If you do not have a desire to keep the inherited property, you can always sell it. You will be responsible to pay any applicable capital gains and other related taxes on the sale of a home.
If you do not wish to sell the property but have no desire to move in, you can always choose to let the property. This can create a sizeable passive income which can be used for any number of family needs. This way, you still own the property and can choose to move in later or simply keep it in the family. Whether this is to be passed down to others in your family or sold later as a way to fund your retirement is up to you.
7 Ways to Avoid Paying Inheritance Tax
No matter what you choose to do, you will have to deal with the probate first, which is the process of dealing with the legalities of your deceased loved one’s estate. This involves the distribution of assets, the execution of the will and much more. This is also the process in which the family decides how to pay the inheritance tax due on the estate (if it is valued above £325,000).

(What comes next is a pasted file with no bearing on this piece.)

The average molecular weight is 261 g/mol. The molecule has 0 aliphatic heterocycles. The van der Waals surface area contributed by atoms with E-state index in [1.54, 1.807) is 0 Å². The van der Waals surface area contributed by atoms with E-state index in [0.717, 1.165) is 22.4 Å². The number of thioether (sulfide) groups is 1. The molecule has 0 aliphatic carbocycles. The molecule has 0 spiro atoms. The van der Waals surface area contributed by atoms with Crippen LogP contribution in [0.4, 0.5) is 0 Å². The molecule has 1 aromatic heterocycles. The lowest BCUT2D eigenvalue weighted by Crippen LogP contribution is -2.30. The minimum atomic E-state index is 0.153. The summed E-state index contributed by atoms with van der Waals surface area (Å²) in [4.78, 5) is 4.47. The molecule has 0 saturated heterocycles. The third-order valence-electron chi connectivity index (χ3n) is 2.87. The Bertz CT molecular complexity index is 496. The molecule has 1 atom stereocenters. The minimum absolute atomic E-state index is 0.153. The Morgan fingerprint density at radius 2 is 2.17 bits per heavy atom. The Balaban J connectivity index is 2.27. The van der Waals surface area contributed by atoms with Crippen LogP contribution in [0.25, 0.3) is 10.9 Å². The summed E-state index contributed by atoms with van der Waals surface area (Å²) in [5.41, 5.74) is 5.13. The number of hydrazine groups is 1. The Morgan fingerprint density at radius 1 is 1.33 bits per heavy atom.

Ideally, before this process, while your loved ones were still alive, they took some steps to help avoid inheritance tax. Here are a few tips to help you and your family avoid inheritance tax in the future.
1. Give Gifts
HMRC regulations allow you to give away your assets as gifts and as long as you survive 7 years after the gifts are given, they will not be subject to IHT (Inheritance Tax). This includes gifts of cash for weddings and up to £3,000 a year, completely IHT-free.
2. Set Up a Trust
The rules around trusts can be complex but if you have assets in a trust for a child or grandchild, they do not count toward the value of your estate and are not subject to IHT. This can keep more money in their bank accounts for when they are ready to take control of those assets.